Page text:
It might be hard to remember, but there was a time when Gordon Hayward was nasty at basketball.

In his first season back from a devastating leg injury, Hayward has looked like a shell of his former self while serving in mostly a bench role with the Boston Celtics. Never have the 28-year-old’s post-injury struggles been more glaring than they were Saturday night, when he scored just two points and played miserable defense in Boston’s 115-111 loss to the Golden State Warriors. The performance prompted one Warriors player to say that Hayward, in his current state, is a “liability” to the Celtics.

Hayward has had a few decent performances this season, but overall, he has looked slow and non-explosive on offense and over-matched on defense. But that hasn’t stopped Boston head coach Brad Stevens from giving Hayward big minutes — reportedly to the chagrin of some Celtics players.

Of course, much of this should be expected, given the severity of the injury Hayward suffered in his first game with Boston. It would’ve been unfair to expect him to return to his previous All-Star level.

But many Celtics fans didn’t watch Hayward when he was with the Utah Jazz, only reading his stats and hearing how good the Butler product was. All those fans have to go on is what Hayward has shown this season — which isn’t much.

Perhaps no area of Hayward’s game has been slower to come back than his ability to drive to the basket. Before dislocating his ankle, Hayward regularly drove baseline or middle and dunked over people. His ability to finish at the rim caused defenders to sag off, giving him space to knock down jumpers. He was an elite slasher and jump shooter, in addition to being a great passer and defender. These are traits all the NBA’s great wing players possess and are part of what made Hayward such a coveted player in free agency two years ago.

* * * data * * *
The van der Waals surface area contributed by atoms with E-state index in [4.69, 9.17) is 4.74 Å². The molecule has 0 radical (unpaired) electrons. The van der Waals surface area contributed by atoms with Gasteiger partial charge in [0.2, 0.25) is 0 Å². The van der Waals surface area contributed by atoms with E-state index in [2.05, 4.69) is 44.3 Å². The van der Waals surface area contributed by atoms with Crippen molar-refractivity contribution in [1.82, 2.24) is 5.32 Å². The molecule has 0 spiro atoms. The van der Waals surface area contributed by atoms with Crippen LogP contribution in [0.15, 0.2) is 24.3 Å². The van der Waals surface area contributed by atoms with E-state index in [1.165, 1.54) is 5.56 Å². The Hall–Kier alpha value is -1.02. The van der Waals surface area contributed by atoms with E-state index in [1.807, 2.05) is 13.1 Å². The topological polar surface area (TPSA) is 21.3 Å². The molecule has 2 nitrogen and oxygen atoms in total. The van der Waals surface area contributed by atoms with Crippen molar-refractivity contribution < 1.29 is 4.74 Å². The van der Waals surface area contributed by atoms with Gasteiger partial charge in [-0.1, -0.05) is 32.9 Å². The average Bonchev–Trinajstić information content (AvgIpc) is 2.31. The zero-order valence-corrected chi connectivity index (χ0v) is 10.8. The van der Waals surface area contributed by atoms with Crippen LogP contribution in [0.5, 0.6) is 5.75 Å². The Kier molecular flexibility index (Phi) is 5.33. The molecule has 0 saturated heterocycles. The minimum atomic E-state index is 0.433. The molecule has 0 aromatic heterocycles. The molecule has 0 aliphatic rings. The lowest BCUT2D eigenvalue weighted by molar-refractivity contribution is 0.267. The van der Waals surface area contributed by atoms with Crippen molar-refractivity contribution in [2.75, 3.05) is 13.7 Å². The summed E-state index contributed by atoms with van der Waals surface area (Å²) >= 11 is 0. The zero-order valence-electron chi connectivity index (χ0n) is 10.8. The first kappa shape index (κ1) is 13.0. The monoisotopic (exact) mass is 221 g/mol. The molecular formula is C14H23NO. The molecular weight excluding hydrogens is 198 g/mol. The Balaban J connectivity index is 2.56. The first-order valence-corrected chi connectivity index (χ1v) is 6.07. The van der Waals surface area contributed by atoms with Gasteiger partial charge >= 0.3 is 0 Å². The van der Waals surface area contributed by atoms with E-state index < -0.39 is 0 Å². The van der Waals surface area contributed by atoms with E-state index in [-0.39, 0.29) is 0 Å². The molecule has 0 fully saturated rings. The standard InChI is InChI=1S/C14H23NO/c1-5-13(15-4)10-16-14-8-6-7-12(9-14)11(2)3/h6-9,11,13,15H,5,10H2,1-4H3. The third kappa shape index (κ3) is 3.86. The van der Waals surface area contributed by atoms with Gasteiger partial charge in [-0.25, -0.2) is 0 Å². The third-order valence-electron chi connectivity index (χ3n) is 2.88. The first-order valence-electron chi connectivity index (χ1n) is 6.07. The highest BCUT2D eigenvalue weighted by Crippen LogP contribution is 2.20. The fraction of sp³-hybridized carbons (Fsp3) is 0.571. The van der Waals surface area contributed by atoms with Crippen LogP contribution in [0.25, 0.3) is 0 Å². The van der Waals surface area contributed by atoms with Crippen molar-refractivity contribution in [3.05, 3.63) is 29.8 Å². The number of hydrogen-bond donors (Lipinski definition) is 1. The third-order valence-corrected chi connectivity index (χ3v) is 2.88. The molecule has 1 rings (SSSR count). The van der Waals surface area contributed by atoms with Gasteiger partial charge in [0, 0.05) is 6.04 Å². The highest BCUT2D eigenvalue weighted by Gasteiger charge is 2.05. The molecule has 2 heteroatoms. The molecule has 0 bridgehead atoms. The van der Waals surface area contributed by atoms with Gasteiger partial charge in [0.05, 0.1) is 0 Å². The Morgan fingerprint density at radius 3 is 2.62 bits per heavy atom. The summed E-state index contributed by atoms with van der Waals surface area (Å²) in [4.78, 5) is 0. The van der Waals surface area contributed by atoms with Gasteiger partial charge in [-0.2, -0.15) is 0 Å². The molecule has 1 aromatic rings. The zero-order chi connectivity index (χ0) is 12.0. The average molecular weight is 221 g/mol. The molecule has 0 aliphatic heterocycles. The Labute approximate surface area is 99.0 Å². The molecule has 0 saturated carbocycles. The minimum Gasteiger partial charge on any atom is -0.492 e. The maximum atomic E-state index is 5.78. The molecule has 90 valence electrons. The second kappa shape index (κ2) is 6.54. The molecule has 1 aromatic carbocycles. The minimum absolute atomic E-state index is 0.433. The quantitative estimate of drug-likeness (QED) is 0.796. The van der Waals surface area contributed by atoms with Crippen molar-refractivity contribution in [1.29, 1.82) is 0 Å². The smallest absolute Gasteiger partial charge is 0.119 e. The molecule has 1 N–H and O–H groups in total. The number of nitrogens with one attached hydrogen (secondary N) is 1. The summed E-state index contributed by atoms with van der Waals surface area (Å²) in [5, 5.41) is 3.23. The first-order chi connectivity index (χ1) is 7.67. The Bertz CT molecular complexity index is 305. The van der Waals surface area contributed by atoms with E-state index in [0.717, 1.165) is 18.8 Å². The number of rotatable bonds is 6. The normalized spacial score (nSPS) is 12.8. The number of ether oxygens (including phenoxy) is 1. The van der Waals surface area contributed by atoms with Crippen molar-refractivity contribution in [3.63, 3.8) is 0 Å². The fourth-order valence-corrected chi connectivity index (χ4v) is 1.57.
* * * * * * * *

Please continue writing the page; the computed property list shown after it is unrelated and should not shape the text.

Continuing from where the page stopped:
These days, Hayward looks worse than awkward when he drives to the rim. More often than not, he either lumbers to an unsuccessful reverse-layup attempt, or bails out and passes to the perimeter. It has made him drastically easier to guard.

So, with Hayward receiving so much negative press during his first real season in Boston, we thought it would be beneficial to go back and look at his highlights from his last season in Utah.

Again, if this season has served as your introduction to Hayward, then you will not recognize the guy in this video:

Can you imagine how good the Celtics would be if they had that Hayward on a nightly basis?

A day may come when Hayward looks like his old self — Paul George’s return to stardom should serve as reassurance — but he clearly has a long way to go. For now, all the Celtics can do is hope Hayward can be an above-average contributor off the bench in what the team hopes will be a deep playoff run.

However, with Anthony Davis finally on the trade block, one has to wonder exactly what kind of future Hayward has in Boston.

Thumbnail photo via Kim Klement/USA TODAY Sports Images